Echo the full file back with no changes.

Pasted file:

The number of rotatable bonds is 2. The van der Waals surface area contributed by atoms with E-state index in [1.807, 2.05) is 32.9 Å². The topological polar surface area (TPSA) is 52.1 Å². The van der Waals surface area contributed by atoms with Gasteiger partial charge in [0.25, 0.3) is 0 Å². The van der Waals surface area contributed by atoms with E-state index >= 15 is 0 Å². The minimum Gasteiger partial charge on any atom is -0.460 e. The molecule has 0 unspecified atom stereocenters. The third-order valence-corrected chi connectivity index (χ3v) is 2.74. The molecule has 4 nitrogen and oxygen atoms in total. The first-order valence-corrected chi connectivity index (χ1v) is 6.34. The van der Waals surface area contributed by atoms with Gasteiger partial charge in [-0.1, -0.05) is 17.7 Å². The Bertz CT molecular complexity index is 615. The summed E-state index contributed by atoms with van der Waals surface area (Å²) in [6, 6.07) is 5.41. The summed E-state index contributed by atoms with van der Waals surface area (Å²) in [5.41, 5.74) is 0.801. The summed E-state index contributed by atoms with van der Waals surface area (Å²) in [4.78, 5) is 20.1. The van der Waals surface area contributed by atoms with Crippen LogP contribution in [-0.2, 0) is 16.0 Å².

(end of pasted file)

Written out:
The number of rotatable bonds is 2. The van der Waals surface area contributed by atoms with E-state index in [1.807, 2.05) is 32.9 Å². The topological polar surface area (TPSA) is 52.1 Å². The van der Waals surface area contributed by atoms with Gasteiger partial charge in [0.25, 0.3) is 0 Å². The van der Waals surface area contributed by atoms with E-state index >= 15 is 0 Å². The minimum Gasteiger partial charge on any atom is -0.460 e. The molecule has 0 unspecified atom stereocenters. The third-order valence-corrected chi connectivity index (χ3v) is 2.74. The molecule has 4 nitrogen and oxygen atoms in total. The first-order valence-corrected chi connectivity index (χ1v) is 6.34. The van der Waals surface area contributed by atoms with Gasteiger partial charge in [-0.1, -0.05) is 17.7 Å². The Bertz CT molecular complexity index is 615. The summed E-state index contributed by atoms with van der Waals surface area (Å²) in [6, 6.07) is 5.41. The summed E-state index contributed by atoms with van der Waals surface area (Å²) in [5.41, 5.74) is 0.801. The summed E-state index contributed by atoms with van der Waals surface area (Å²) in [4.78, 5) is 20.1. The van der Waals surface area contributed by atoms with Crippen LogP contribution in [-0.2, 0) is 16.0 Å².